We live with an Aspergers child. Therefore, we sit in lots of meetings. Meetings with teachers, with vice principals, with therapists, psychologists, psychiatrists, plain vanilla doctors, representatives of charities, governmental health workers, other parents for support, and on and on. Yesterday we met with most of all of the above. We have been through something called MST, Multisystemic Therapy. We have attended wraparound meetings. We have attended support groups. We have bribed our child with money, energy drinks, late bedtimes, crowns for Wizard 101, Dairy Queen blizzards, and extra french fries. We have cajoled and begged, pleaded and coerced. And gone to meetings. Meetings are what experts tell you to attend when you first begin, when you are in the middle of the hell, and when you’ve reached your rope’s end.
Caretakers of autistic children are a special breed. Their rearends sit somewhat comfortably for hours on end in chairs gathered around conference tables, their eyes accustomed to being rolled as yet one more young social worker earnestly recites to them the latest new old method to use on special needs child that is guaranteed to work. The caretakers know by heart the list of things psychologists and social workers will write under the words “Needs,” “Strengths,” “Methods,” and “Outcomes.” They know all of the needs, oh, god, do they know the needs. They also know full well the strengths of their autistic child. What they don’t see is how those strengths can be used to fulfill all those needs. How does the fact that our child has friends on Wizard 101 fulfill the need that he has to at some point in the next month or so get up from the chair in front of Wizard 101 and actually wash his hair?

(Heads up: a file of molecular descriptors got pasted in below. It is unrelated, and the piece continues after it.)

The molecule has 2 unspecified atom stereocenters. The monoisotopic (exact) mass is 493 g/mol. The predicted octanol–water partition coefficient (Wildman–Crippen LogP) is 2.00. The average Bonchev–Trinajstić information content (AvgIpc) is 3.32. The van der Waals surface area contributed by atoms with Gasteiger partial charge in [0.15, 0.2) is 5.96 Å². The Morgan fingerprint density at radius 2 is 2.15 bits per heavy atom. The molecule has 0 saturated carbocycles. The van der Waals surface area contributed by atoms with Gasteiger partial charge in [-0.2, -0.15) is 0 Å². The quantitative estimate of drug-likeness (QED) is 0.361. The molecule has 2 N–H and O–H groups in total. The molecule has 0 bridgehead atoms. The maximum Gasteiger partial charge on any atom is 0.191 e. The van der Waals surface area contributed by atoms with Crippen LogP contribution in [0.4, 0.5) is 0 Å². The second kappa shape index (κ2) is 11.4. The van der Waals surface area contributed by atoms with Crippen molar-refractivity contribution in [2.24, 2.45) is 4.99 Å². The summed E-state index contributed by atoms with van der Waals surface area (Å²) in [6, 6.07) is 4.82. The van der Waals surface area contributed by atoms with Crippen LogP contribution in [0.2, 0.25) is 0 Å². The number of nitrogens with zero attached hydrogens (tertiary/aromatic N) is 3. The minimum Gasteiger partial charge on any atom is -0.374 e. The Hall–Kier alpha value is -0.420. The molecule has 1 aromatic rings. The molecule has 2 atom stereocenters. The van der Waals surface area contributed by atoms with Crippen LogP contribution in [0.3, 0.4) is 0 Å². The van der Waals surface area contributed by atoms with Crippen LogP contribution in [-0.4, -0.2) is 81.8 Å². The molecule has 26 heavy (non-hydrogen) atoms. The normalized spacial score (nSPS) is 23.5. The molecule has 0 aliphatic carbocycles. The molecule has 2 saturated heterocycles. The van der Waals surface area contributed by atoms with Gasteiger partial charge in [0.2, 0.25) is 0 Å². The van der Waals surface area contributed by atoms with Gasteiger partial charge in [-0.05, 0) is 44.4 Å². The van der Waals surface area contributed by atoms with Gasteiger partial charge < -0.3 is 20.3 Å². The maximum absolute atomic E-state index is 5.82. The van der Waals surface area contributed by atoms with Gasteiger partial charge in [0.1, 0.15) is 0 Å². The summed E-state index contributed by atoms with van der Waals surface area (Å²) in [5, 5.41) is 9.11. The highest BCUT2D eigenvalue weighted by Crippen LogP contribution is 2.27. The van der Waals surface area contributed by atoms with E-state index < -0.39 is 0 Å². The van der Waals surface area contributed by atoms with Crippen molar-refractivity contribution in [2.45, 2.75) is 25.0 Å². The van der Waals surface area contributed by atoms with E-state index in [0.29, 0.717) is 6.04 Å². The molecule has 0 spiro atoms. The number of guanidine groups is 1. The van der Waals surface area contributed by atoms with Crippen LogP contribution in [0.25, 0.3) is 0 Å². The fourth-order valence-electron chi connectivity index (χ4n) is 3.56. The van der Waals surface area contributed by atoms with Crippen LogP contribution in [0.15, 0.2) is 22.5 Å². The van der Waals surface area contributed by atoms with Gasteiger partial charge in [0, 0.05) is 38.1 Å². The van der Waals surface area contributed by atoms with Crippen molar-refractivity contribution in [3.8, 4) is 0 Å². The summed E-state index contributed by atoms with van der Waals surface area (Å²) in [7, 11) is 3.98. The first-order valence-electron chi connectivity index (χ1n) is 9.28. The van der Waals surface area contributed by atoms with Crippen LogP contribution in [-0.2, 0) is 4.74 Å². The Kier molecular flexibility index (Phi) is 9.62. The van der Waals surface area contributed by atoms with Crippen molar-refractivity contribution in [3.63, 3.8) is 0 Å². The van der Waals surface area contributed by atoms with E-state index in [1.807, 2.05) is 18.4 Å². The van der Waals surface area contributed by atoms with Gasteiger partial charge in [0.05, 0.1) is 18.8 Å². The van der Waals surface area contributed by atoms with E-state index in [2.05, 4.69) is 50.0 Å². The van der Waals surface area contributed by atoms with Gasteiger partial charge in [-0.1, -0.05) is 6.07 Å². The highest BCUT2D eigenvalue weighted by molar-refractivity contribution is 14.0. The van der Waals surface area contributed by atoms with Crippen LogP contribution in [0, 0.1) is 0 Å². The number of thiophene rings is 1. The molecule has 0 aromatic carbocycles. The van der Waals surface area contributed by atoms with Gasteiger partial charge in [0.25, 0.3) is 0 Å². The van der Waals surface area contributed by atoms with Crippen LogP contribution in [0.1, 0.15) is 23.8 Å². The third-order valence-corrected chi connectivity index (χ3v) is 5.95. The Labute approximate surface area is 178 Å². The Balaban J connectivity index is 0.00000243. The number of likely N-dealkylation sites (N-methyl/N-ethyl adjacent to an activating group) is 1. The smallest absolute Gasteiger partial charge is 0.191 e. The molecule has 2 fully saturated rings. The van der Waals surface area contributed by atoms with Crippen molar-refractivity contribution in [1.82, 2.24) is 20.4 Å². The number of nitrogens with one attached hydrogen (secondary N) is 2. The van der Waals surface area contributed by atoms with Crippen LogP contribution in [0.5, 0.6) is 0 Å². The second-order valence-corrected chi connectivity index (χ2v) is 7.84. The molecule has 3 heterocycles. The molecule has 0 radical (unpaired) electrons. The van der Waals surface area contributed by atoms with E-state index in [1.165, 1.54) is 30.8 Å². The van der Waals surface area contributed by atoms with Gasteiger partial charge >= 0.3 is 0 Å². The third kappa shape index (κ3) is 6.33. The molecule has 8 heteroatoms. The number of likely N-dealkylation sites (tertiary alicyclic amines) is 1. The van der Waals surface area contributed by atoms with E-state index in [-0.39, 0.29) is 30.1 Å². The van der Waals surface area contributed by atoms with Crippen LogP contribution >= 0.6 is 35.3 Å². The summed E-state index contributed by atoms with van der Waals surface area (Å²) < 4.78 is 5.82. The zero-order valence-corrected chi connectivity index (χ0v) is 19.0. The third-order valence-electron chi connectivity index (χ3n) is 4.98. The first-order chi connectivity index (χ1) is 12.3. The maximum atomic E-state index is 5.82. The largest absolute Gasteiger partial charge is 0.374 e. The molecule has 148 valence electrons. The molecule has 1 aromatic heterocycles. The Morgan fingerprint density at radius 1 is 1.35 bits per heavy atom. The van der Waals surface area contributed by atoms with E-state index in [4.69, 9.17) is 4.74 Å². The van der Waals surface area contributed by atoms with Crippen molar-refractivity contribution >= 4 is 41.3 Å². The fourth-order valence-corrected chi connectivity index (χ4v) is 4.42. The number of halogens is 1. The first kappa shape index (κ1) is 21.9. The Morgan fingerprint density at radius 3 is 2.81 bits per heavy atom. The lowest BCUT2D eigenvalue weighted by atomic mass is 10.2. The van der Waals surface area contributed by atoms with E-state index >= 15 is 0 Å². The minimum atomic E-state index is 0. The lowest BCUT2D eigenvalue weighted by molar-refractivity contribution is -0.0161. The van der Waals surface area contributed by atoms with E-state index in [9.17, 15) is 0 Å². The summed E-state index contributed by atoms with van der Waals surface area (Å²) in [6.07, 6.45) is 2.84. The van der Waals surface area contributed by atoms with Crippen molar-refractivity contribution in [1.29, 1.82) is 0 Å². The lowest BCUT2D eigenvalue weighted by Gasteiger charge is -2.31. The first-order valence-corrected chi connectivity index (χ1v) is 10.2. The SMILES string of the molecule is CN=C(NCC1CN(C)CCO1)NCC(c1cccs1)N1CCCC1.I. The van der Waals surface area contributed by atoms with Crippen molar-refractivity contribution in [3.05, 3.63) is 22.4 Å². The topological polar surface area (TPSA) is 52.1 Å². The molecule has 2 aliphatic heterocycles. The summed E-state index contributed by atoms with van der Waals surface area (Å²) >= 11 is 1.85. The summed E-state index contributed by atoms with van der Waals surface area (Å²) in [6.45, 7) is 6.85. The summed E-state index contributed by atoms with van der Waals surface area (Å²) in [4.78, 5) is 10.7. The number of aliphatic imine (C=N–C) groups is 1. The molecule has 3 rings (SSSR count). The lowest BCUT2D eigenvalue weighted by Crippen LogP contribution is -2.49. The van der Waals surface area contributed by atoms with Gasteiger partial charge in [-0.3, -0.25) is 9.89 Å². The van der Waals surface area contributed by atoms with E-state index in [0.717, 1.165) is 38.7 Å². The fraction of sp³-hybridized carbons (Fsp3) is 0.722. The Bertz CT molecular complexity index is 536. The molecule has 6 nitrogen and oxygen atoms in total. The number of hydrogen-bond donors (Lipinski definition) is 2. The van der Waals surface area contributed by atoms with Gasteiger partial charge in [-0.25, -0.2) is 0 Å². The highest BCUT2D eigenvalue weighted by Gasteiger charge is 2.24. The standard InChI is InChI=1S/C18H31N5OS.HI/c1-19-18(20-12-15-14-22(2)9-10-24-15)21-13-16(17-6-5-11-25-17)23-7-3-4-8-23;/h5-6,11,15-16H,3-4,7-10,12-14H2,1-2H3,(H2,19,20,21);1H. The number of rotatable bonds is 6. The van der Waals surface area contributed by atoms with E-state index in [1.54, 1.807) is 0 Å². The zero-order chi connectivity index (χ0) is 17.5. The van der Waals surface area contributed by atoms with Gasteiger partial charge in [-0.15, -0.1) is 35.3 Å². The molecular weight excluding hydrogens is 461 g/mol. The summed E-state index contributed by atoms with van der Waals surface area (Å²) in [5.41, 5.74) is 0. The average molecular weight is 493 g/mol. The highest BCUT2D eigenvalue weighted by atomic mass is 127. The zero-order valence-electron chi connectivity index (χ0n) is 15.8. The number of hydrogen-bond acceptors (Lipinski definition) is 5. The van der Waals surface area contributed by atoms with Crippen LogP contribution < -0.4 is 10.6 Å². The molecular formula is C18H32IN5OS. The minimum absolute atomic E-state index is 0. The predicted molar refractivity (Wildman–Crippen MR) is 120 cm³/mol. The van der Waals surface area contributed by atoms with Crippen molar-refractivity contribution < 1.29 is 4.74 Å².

Wits’ ends have been reached. We are out of ideas. And so apparently are the social workers and the psychologists and all those learned people. Living with an autistic child can sometimes be a joy. It can also be tremendously sad and difficult. We are thankful for the support of all of those experts, but we are still looking for one idea, one glimmer, one method that will help move this child just one step, maybe even just a half of a step, toward improvement. We have attended all the meetings and we promise that we have not slept through a single one. We have jumped through all of the hoops they write down on blackboards, on white boards, pinned up on bulletin boards. The meetings have not worked. We need something that will.